Additionally, China’s one-child policy resulted in sex-selective abortions and femicide, leading to a gender imbalance in China’s populationwhich has been exacerbated by the fact that more well-educated women are choosing not to have children. Today, there are more adult men than women in China. The problem is so prominent that unmarried men are now referred to as “bare branches.” Due to their lack of family and societal ties, these men have been shown to be more prone to crime and violence, a reality that threatens both China’s domestic stability as well as international security.
China is clearly not maximizing the advantages women offer to security, thereby opening the door for the US and Australia to widen the “advantage gap” in a meaningful way. Furthermore, while China has funded small-scale women’s health projects through multilateral support for the 1995 Beijing Platform for Action, there exist opportunities for Australia and America to strategically invest in gender equity in the Indo-Pacific to further increase their competitiveness in the region. As former Australian Foreign Minister Julie Bishop put it, “[c]ompetition is ever-present and relentless” and “[w]hile non-democracies such as China can thrive when participating in the present system, an essential pillar of our preferred order is democratic community.”
The US National Action Plan on WPS
The United States’ first WPS National Action Plan was enacted in 2010 under the Obama administration, updated in 2016, and superseded by the 2017 Women, Peace and Security Act. With reporting requirements to Congress for relevant federal agencies, the 2017 Act mandates the development of a whole-of-government WPS strategy. The United States thus has the opportunity to provide a model for other progressive countries to follow.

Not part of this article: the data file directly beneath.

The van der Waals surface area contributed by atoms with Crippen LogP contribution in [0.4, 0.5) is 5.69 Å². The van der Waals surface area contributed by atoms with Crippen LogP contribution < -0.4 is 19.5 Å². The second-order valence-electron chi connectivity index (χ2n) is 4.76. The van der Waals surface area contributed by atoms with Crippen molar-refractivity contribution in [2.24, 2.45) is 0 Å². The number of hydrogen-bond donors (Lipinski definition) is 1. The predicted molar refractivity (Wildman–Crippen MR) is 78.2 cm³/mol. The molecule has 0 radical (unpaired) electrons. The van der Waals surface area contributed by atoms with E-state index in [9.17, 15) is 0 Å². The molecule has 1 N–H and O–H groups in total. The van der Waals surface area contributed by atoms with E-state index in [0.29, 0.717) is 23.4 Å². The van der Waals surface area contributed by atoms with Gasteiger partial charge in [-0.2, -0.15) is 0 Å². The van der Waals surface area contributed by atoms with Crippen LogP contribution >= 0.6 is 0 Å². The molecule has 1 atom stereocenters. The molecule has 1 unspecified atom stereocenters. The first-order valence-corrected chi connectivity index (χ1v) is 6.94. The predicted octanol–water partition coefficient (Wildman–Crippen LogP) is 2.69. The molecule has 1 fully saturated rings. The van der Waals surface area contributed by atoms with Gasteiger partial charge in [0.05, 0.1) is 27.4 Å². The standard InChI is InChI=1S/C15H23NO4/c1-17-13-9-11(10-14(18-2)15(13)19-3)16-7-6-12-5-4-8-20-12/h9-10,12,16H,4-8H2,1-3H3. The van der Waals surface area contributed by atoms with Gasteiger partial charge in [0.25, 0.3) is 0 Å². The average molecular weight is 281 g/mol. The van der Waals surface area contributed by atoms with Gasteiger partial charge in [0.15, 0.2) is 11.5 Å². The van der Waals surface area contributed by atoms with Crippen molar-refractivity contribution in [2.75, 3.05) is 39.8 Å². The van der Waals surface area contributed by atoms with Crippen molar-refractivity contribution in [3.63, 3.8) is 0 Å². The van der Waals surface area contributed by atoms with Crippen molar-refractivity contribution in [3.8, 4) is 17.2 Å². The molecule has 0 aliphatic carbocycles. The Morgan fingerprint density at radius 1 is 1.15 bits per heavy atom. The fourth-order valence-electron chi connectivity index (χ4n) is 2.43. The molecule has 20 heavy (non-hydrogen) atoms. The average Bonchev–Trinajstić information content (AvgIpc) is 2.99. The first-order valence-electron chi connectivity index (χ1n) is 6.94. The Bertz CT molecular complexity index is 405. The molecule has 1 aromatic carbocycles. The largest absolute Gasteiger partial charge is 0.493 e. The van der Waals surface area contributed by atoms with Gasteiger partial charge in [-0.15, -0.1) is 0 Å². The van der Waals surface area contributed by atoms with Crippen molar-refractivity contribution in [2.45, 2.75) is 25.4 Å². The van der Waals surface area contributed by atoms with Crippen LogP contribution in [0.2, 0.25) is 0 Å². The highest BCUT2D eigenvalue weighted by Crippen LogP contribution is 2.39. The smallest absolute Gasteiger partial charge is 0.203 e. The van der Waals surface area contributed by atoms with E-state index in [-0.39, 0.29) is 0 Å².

Whilst structural barriers are down, however, cultural barriers and biases, and “roadblocks to gender inclusivity,” remain. Funding amounts have not risen substantially since the Defense Department’s initial allocation of $4 million (from a $1.3 trillion budget) to WPS in fiscal year 2019. Consequently, implementation has largely been dependent on individual leaders’ knowledge and command-relevant prioritization of the WPS framework.
Problematically, many American security practitioners are unaware of the basic WPS tenants, and WPS has not been a part of core Professional Military Education. The Naval War College is gradually integrating WPS in its curriculum, yet more training opportunities for gender advisors, and their regular access to leadership, are needed. Following setbacks through COVID-19, a strong indicator that the United States is getting serious about UNSCR 1325 will be when departmental budgets are at a level to facilitate substantial implementation.
The Australian WPS NAP